Fig. 14
Fig. 14

Schematic of the grating groove profile and the permittivity, showing the discontinuities at the boundaries of dissimilar materials.

Equations (24)

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E = E  exp( i k x i ω t )  , H = H  exp ( i k x i ω t )  ,
2 E + ( ω 2 μ c / c 2 ) E = 0 , 2 H + ( ω 2 μ c / c 2 ) H = 0 ,
i k y E z E y / z = ( i ω μ / c ) H x , E x / z E z / x = ( i ω μ / c ) H y , E y / x i k y E x = ( i ω μ / c ) H z , i k y H z H y / z = ( i ω c / c ) E x , H x / x H z / x = ( i ω c / c ) E y , H y / x i k y H x = ( i ω c / c ) E z .
E ( x , z ) = n   E n ( z )  exp ( i α n x )
q ( x , z ) = n   q n ( z )  exp( 2 π i n x / d )  ,
q n ( z ) = ( 1 / d ) 0 d q ( x , z )  exp ( 2 π i n x / d ) d x .
n   E z n  exp ( i α n x ) = m   ( i α m H y m i k y H x m )   × exp  ( i α m x ) j   ( i c / ω c ) j  exp ( 2 π i j x / d ),
E z n = ( 1 / k 0 ) m   ( 1 / c ) n m ( k y H x m α m H y m ),
H z n = ( 1 / k 0 )     m   ( 1 / μ ) n m ( k y E x m α m E y m ) , d E y n / d z = i k y E z n i k 0   m   μ n m H x m , d H y n / d z = i k y H z n + i k 0   m   ( c ) n m E x m , d E x n / d z = i α n E z n + i k 0     m   μ n m H y m , d H x n / d z = i α n H z n i k 0     m   ( c ) n m E y m .
a 2 b 2 = R = real part of  [ ( β n λ / 2 π ) 2 ] , 2 a b = I =  imaginary part of  [ ( β n λ / 2 π ) 2 ] =  imaginary part of (n c 2 )  .
a = { [ R + ( R 2 + I 2 ) 1 / 2 ] / 2 } 1 / 2  , b = { [ R + ( R 2 + I 2 ) 1 / 2 ] / 2 } 1 / 2 .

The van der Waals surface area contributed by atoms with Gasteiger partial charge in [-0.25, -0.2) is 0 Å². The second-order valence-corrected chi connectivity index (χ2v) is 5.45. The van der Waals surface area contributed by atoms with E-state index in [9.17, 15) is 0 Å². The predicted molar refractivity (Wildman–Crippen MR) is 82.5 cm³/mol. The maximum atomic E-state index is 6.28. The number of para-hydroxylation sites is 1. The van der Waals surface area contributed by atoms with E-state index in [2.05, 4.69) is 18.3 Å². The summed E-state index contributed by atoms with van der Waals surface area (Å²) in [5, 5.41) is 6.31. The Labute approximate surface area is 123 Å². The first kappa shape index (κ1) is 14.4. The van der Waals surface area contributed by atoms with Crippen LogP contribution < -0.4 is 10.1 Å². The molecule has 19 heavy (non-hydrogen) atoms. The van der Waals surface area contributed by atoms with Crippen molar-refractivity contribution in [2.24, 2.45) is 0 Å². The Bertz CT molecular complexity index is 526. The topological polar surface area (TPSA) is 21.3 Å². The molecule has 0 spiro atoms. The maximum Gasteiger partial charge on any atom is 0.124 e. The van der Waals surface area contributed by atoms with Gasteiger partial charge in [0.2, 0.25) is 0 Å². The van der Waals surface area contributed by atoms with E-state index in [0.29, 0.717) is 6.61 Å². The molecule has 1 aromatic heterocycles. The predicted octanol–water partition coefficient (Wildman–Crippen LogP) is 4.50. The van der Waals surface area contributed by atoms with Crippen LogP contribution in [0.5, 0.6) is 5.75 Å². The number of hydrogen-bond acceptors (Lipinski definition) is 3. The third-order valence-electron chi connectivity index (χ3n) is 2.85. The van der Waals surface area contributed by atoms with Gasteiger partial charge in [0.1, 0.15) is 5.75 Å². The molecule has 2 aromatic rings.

E n = E o n (incident) exp ( i β n z ) + E o n ( reflected )  exp ( i β n z ) : ( z a ) , E n = E o n ( transmitted )  exp ( i β n z ) : ( z 0 )  ,
H x n = [ k 0 c β n E y n k y α n H y n ] / ( k 2 k y 2 )  , E x n = [ k 0 μ β n H y n + k y α n E y n ] / ( k 2 k y 2 )  , E z n = [ k y H x n α n H y n ] / k 0 c  , H z n = [ k y E x n α n E y n ] / k 0 μ .
d U n / d z = m   V n m ( z j ) U m ( z j )  ,
U n ( z j + h ) = U n ( z j ) + ( δ 1 + 2 δ 2 + 2 δ 3 + δ 4 ) / 6 +  order ( h 5 )  ,
δ 1 = h m   V n m ( z j ) U m ( z j )  , δ 2 = h m V n m ( z j + h / 2 )   [ U m ( z j ) + δ 1 / 2 ]  , δ 3 = h m   V n m ( z j + h / 2 )   [ U m ( z j ) + δ 2 / 2 ]  , δ 4 = h m   V n m ( z j + h ) [ U m ( z j ) + δ 3 ] .
E y n = A n  exp ( i β n a ) + B n  exp ( i β n a )  , H y n = C n  exp ( i β n a ) + D n  exp ( i β n a ) .
H x n ( k 2 k y 2 ) + α n k y H y n = k 0 c β n [ A n  exp ( i β n a ) B n   exp ( i β n a ) ]  , E x n ( k 2 k y 2 ) + α n k y E y n = k 0 μ β n [ C n  exp ( i β n a ) D n  exp ( i β n a ) ]  ,
Φ T = [ E y n H y n ] ( a t   z = 0 transmitted wave ) , Φ I = [ A n C n ] ( at  z  =  a , incident wave ) , Φ R = [ B n D n ] ( a t   z  =  a , reflected wave ) ,
Φ I = M A Φ T , Φ R = M B Φ T .
Φ T = T Φ I , Φ R = R Φ I  ,
E = E ( cos γ e ^ x +  sin γ e ^ y )  ,
H = H ( cos γ e ^ x + sin γ e ^ y )  ,
reflectivity for order  n = | F n ( reflected ) / F ( incident ) |  , transmissivity for order  n = | F n ( transmitted ) / F ( incident ) |  ,